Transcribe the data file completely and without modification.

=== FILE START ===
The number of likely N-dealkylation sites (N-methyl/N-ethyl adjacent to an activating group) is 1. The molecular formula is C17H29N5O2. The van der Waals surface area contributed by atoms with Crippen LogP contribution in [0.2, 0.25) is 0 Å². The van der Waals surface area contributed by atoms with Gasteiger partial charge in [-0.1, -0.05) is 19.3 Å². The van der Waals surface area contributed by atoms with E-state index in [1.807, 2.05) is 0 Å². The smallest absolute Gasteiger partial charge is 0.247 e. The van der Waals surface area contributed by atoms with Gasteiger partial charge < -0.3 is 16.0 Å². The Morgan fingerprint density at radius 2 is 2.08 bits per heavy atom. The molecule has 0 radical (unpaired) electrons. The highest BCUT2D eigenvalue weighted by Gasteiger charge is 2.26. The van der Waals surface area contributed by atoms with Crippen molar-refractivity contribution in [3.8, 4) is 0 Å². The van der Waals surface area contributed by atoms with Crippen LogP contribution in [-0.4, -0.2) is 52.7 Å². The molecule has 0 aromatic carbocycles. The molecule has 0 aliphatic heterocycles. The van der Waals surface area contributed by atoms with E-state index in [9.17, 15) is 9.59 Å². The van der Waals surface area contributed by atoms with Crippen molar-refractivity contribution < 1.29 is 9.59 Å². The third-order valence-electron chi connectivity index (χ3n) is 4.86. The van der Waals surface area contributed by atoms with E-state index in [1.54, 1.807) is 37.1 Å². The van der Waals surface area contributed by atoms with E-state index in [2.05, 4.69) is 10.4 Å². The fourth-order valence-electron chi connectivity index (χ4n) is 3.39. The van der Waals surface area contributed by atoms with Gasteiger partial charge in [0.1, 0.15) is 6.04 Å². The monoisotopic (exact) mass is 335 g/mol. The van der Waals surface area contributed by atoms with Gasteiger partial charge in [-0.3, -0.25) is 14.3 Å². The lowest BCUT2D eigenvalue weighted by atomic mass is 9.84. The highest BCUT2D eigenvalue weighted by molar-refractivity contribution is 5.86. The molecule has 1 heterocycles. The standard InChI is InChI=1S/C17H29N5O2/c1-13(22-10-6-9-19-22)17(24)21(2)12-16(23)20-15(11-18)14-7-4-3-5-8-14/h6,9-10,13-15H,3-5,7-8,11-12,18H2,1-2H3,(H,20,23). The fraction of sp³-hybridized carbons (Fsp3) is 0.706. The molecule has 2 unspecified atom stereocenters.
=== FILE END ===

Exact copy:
The number of likely N-dealkylation sites (N-methyl/N-ethyl adjacent to an activating group) is 1. The molecular formula is C17H29N5O2. The van der Waals surface area contributed by atoms with Crippen LogP contribution in [0.2, 0.25) is 0 Å². The van der Waals surface area contributed by atoms with Gasteiger partial charge in [-0.1, -0.05) is 19.3 Å². The van der Waals surface area contributed by atoms with E-state index in [1.807, 2.05) is 0 Å². The smallest absolute Gasteiger partial charge is 0.247 e. The van der Waals surface area contributed by atoms with Gasteiger partial charge < -0.3 is 16.0 Å². The Morgan fingerprint density at radius 2 is 2.08 bits per heavy atom. The molecule has 0 radical (unpaired) electrons. The highest BCUT2D eigenvalue weighted by Gasteiger charge is 2.26. The van der Waals surface area contributed by atoms with Crippen molar-refractivity contribution in [3.8, 4) is 0 Å². The van der Waals surface area contributed by atoms with Crippen LogP contribution in [-0.4, -0.2) is 52.7 Å². The molecule has 0 aromatic carbocycles. The molecule has 0 aliphatic heterocycles. The van der Waals surface area contributed by atoms with E-state index in [9.17, 15) is 9.59 Å². The van der Waals surface area contributed by atoms with Crippen molar-refractivity contribution < 1.29 is 9.59 Å². The third-order valence-electron chi connectivity index (χ3n) is 4.86. The van der Waals surface area contributed by atoms with E-state index in [1.54, 1.807) is 37.1 Å². The van der Waals surface area contributed by atoms with E-state index in [2.05, 4.69) is 10.4 Å². The fourth-order valence-electron chi connectivity index (χ4n) is 3.39. The van der Waals surface area contributed by atoms with Gasteiger partial charge in [0.1, 0.15) is 6.04 Å². The monoisotopic (exact) mass is 335 g/mol. The van der Waals surface area contributed by atoms with Gasteiger partial charge in [-0.3, -0.25) is 14.3 Å². The lowest BCUT2D eigenvalue weighted by atomic mass is 9.84. The highest BCUT2D eigenvalue weighted by molar-refractivity contribution is 5.86. The molecule has 1 heterocycles. The standard InChI is InChI=1S/C17H29N5O2/c1-13(22-10-6-9-19-22)17(24)21(2)12-16(23)20-15(11-18)14-7-4-3-5-8-14/h6,9-10,13-15H,3-5,7-8,11-12,18H2,1-2H3,(H,20,23). The fraction of sp³-hybridized carbons (Fsp3) is 0.706. The molecule has 2 unspecified atom stereocenters.